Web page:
“It’s okay not to be okay” along with the insight that feelings including grief are valid, are some of the key takeaways from the third episode of TAYO Naman! (Tulong, Alaga, Yakap at Oras para sa mga Tagapagtaguyod ng Edukasyon), a webinar series by Globe and the Department of Education (DepEd).
“Sa panahon ng pandemya, grief is real. It is a collective feeling. We all experience grief differently. It is okay. Iyong pinagdadaanan talaga natin ay hindi madali, so no need to judge yourself or judge others for how they feel,” shared Joey Atayde, Dance/Movement Therapist and Assistant Clinical Director for Expressive Arts at MAGIS Creative Spaces and the webinar’s guest speaker. She reminded those who were tuned in that it is okay to feel sad and angry and to grieve during loss. What needs focus, according to Atayde, is how to deal with these feelings and how to create something beautiful out of these negative emotions.
However, Atayde also pointed out that grief is not only associated with the death of someone we love or treasure. Grief may also be felt by anyone who has lost something important. The feeling of losing the ‘old life’ (the pre-pandemic life), may also be a cause of grief that could lead to exhaustion and frustration. The loss of routine and structure, or the loss of that fine line separating work from family time in a work-from-home scenario may also cause grief for some. For educators, the abrupt transition to online or remote learning may also add to possible reasons for grief.
The session also covered the stages of grief, more commonly known as the Kübler-Ross model or D.A.B.D.A—Denial, Anger, Bargaining, Depression, Acceptance. Despite reaching the stage of acceptance, Atayde noted that the feeling of sadness and grief may not entirely go away but the pain will become bearable and manageable. “Be kind to yourself and let yourself go through the process. As we acknowledge our feelings, as we acknowledge that we are grieving, we also need to transform this,” she said, pointing out that grief is an energy that must be released in ways that we can control.
Aside from helping participants understand the feeling of grief, the session also suggested coping mechanisms that one may use to control it such as creating a routine or structure, engaging in the expressive arts, asking for help, and when supporting others - empathizing and validating feelings. “The feeling of invalidation [sometimes] results in isolation,” Atayde said.
The talk was followed by a panel discussion led by April Boongaling, Teacher II from Eusebio High School, with guests from Pasig City, the DepEd division that hosted the event. Panelists were Ernesto Ylasco, Senior DepEd Education Program Specialist; Karen Villanueva, DepEd Public Schools District Supervisor; Demosthenes Soriano, School DRRM Coordinator from Rizal High School; and Dr. Victor M. Javena, DepEd Chief of School Governance and Operations Division.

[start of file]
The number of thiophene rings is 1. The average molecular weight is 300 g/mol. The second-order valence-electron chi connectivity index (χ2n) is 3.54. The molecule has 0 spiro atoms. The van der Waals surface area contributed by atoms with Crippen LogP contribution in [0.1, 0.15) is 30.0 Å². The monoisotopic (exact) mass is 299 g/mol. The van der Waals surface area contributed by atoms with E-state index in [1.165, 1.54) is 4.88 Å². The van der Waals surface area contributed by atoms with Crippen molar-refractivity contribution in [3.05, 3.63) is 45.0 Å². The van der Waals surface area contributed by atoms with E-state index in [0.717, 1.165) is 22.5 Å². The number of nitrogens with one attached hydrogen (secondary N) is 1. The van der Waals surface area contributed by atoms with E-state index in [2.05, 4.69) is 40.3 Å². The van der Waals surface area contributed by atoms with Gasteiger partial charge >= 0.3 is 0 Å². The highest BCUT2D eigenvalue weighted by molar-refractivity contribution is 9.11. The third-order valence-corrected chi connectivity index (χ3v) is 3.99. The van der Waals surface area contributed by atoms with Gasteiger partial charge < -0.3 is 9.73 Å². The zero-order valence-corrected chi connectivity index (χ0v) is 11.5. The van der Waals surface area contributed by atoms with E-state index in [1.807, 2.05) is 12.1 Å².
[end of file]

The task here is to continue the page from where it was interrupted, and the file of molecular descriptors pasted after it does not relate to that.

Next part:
The panelists shared key takeaways from the session, which vary from #Selfcare, learning to listen, and understanding that there is anger and grief because of love. “There is no such thing as right and wrong feeling. It’s what we do with these feelings that matter,” Atayde said.
TAYO Naman! is an online Mental Health and Psychosocial Support program designed to help teachers, non-teaching personnel, and parents learn about self-care, wellness, and resiliency.
The 14-part webinar series is led by the DepEd Disaster Risk Reduction Management Services (DepEd-DRRMS) and the Bureau of Human Resource and Organizational Development (BHROD) Employee Welfare Division in collaboration with Globe’s Global Filipino Teachers Series on Psychosocial Support Services, Philippine Mental Health Association, Magis Creative Spaces, and Unilab Foundation.
The next episode on June 11 will be about “Understanding and Managing Common Mental Disorders and other Psychological Concerns,” to be spearheaded by the DepEd Zamboanga del Norte Division.
The webinars will be held every Friday until August 20 from 8:30 to 10:00 am and streamed live on DepED Philippines, Deped DRRMS, and Globe Bridgecom.
Globe strongly supports the United Nations Sustainable Development Goals such as UN SGD No. 3 on good health and well-being and UN SDG No. 4 on inclusive and equitable quality education for all. The company is also committed to helping realize the 10 United Nations Global Compact principles.
To learn more about how to create a #GlobeofGood, visit www.globe.com.ph/about-us/sustainability.html.